Crux provided specialty foundation design and construction for a portion of the overhead alignments between Salt Springs Reservoir and Lower Bear Reservoir. The lines were constructed within an existing PG&E, and resulted in construction activities taking place within immediate proximity to energized lines. Additionally, all construction activities took place within Forest Service (USFS) Land, requiring agency coordination and environmental regulatory compliance.
Tubular steel poles were erected on a combination of direct embeds, pier foundations, and steel cap micropile foundations, depending on the conditions at each structure. Micropiles were selected at 20 locations for a number of reasons, including steep slopes and near-surface rock. A unique leveling platform allowed for micropile installation on 1:1 (or steeper) slopes, and the lightweight nature of the materials and equipment used allowed for efficient helicopter transport to these difficult-to-access sites. Several sites also featured large boulders or near-surface rock, conditions in which micropiles are extremely effective. No blasting was required, which was an attractive feature to USFS officials.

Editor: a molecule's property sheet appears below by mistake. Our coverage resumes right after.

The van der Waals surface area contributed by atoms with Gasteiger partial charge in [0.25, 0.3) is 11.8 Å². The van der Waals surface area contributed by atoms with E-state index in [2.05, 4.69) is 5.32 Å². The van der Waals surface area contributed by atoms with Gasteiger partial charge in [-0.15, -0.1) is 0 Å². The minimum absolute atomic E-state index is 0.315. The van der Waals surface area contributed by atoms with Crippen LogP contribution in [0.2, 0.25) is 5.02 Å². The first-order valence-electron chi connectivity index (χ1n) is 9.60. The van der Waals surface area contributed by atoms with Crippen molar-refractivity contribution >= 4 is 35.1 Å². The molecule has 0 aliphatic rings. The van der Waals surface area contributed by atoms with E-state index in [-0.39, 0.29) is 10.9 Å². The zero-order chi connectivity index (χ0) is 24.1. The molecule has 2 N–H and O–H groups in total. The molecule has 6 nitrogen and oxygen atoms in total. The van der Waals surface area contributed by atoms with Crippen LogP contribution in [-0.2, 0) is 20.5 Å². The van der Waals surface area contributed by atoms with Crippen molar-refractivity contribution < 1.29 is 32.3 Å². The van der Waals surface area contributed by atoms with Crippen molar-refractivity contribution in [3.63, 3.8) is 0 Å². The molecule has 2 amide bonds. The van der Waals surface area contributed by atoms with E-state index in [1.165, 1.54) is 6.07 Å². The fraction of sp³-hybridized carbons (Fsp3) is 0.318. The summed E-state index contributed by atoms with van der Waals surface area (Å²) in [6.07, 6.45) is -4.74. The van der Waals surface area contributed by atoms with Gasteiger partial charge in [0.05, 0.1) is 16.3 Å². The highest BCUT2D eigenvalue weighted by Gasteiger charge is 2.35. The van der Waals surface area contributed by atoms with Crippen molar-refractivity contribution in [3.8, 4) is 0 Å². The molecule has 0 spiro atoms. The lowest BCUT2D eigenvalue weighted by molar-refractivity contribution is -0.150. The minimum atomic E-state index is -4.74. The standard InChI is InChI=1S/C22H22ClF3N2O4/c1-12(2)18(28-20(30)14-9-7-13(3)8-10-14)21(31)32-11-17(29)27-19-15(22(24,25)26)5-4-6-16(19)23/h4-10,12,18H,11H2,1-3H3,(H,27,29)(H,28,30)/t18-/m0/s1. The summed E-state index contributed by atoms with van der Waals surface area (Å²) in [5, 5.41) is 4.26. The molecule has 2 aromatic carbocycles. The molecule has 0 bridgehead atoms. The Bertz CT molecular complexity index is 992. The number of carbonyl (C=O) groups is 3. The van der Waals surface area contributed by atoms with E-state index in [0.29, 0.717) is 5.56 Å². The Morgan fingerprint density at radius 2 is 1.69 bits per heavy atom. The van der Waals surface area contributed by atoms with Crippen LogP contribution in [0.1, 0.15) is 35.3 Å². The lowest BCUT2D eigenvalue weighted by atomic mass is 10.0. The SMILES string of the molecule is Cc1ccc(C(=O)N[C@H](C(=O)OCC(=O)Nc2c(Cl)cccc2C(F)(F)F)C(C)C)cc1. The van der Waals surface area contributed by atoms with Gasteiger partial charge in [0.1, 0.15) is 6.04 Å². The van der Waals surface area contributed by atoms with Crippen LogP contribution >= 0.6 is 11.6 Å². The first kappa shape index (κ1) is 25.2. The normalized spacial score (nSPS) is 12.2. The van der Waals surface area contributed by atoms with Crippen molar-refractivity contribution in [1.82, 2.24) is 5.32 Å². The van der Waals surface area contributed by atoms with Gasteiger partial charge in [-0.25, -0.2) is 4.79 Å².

Specific challenges of the project included operating helicopter long lines on steep slopes and in close proximity to energized lines. In the most extreme cases, equipment was set up with just 10 feet of overhead clearance from energized lines. Operating at 6,000-foot elevations in extremely high winds contributed to these challenges and required close coordination between helicopter pilots and crew members on the ground. The construction schedule also presented challenges when impacted by environmental restrictions and bad weather. Activities needed to be rescheduled to fit within a shorter time frame as the owner-mandated completion date remained unchanged. All foundation work was successfully completed within the allotted time frame.